There’s more to business than dollars and cents. That was Trent Tucker’s message to hundreds of first-year business students during inaugural “Captains of Industry” class tours in early September intended to introduce business concepts by highlighting campus history.
Sporting a portable microphone and loudspeaker and referring to enlarged photos of early campus luminaries, the professor in the School of Hospitality, Food and Tourism Management discussed business practices, ethics, networking and innovation during 40-minute tours for seminar groups in his Management 1000 class.
The class numbers almost 900 students in 20 seminar sessions.
Tucker came up with the idea for a walking tour linking commerce and U of G history while pondering ways to introduce business concepts and the campus to first-year students.
“This is just Plato and the olive grove, except I’ve subbed in a PA system and Coroplast signs,” he says.
Standing in Branion Plaza, he tells his listeners to start thinking now about business opportunities.
Look at those students selling and buying textbooks near the cannon. How do buyers and sellers connect? How is the transaction done? Who sets prices and how? “Commerce is going on all around us,” says Tucker.
But there’s more going on in the world of commerce than strict buying and selling, he adds.
Take Albert Thornbrough, former president of Massey Harris Ferguson. He solicited funding for the engineering school on campus now bearing his name, and served on the University’s inaugural Board of Governors.
During Thornbrough’s tenure with the farm equipment manufacturer beginning in the 1960s, the company grew rapidly worldwide. By the late 1980s, says Tucker, Massey Combines Corp. based in Brantford, Ont., became insolvent.
“There’s a lot to learn from failure analysis. Business is a human investment.”
Business is also driven by innovation, he says.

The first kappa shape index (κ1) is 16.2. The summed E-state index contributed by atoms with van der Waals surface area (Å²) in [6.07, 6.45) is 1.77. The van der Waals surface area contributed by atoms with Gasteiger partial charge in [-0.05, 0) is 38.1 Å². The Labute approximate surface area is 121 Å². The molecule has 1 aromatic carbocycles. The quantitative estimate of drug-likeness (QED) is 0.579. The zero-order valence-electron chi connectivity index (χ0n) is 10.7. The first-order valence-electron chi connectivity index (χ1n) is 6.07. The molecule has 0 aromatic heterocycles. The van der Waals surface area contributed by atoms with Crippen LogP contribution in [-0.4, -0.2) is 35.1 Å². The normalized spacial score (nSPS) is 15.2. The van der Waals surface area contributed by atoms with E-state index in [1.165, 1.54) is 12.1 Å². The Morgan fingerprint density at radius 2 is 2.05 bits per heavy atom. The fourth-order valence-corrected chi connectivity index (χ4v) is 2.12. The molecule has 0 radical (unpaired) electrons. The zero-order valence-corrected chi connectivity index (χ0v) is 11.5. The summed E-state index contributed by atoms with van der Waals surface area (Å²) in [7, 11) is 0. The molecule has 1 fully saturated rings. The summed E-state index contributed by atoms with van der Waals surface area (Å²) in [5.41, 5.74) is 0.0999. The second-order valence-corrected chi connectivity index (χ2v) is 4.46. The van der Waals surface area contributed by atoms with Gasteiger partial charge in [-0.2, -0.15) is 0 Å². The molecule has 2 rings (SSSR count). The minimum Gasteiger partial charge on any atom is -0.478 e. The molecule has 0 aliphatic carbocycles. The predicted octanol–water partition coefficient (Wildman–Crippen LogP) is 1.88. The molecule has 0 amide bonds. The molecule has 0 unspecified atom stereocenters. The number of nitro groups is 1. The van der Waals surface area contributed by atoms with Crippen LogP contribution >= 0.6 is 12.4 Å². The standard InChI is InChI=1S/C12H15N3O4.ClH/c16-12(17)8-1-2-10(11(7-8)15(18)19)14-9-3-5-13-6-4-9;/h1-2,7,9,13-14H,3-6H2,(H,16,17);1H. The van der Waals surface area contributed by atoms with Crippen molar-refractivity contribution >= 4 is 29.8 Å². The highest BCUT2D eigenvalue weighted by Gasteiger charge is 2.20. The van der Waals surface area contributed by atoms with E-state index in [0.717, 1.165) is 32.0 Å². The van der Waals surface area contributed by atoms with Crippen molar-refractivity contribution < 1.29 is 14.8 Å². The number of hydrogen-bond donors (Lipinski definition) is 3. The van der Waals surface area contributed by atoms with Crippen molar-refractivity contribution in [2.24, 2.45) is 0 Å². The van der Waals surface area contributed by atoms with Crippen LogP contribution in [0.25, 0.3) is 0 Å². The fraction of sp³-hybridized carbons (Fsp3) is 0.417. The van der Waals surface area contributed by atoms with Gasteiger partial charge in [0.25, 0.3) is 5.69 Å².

Shortly after U of G was established in 1964, Thornbrough helped acquire a donation from Samuel McLaughlin, philanthropist and former president of General Motors of Canada. McLaughlin gave more than $1 million toward construction of today’s campus library.
In the early 1900s, Samuel and his brother George were still making horse-drawn carriages for their family business. Spotting a new market opportunity, they began turning out cars instead.
Innovation continues, says Tucker, with electric vehicles now gaining market share. This month, Toyota announced that it has sold 100,000 hybrid vehicles in Canada.
He points out a photo showing Johnston Hall during the Second World War, when part of the campus was fenced off for training by Canadian forces. Consider broader philosophical questions, says Tucker. “Who owns the University and what should we teach?”
Another photo depicts Sir William Macdonald, a Montreal tobacco magnate and philanthropist who donated funds for campus building projects in the early 1900s.
That money paid for construction of the Macdonald Consolidated School – now the Macdonald Stewart Art Centre – as well as the Macdonald Institute and Macdonald Hall. Macdonald Hall is undergoing renovations to become the new home of the College of Business and Economics in 2015.
Referring to Macdonald’s donation of tobacco proceeds a century ago, Tucker asks his students a rhetorical question: “Would the University of Guelph take his money today?”
Near Massey Hall, Tucker discusses Kolb’s experiential learning cycle and Bloom’s taxonomy.
He also tells the class about a chance meeting on a Toronto streetcar in the late 1800s between James Mills, then president of the Ontario Agricultural College (OAC), and Walter Massey, president of farm equipment maker Massey-Harris.
Mills asked Massey for a donation for OAC buildings. Three months later, the men met up coincidentally on another streetcar. Massey told Mills his family had decided to fund a library. That led to construction of Massey Hall, the original campus library.
The lesson for Tucker’s students: “Business is a human pursuit. It’s about relationships, networking.”
His last photo shows early Macdonald Institute students tending garden plots on campus. The lesson? You can’t learn only by reading or sitting in a classroom. “You learn about business by doing business.”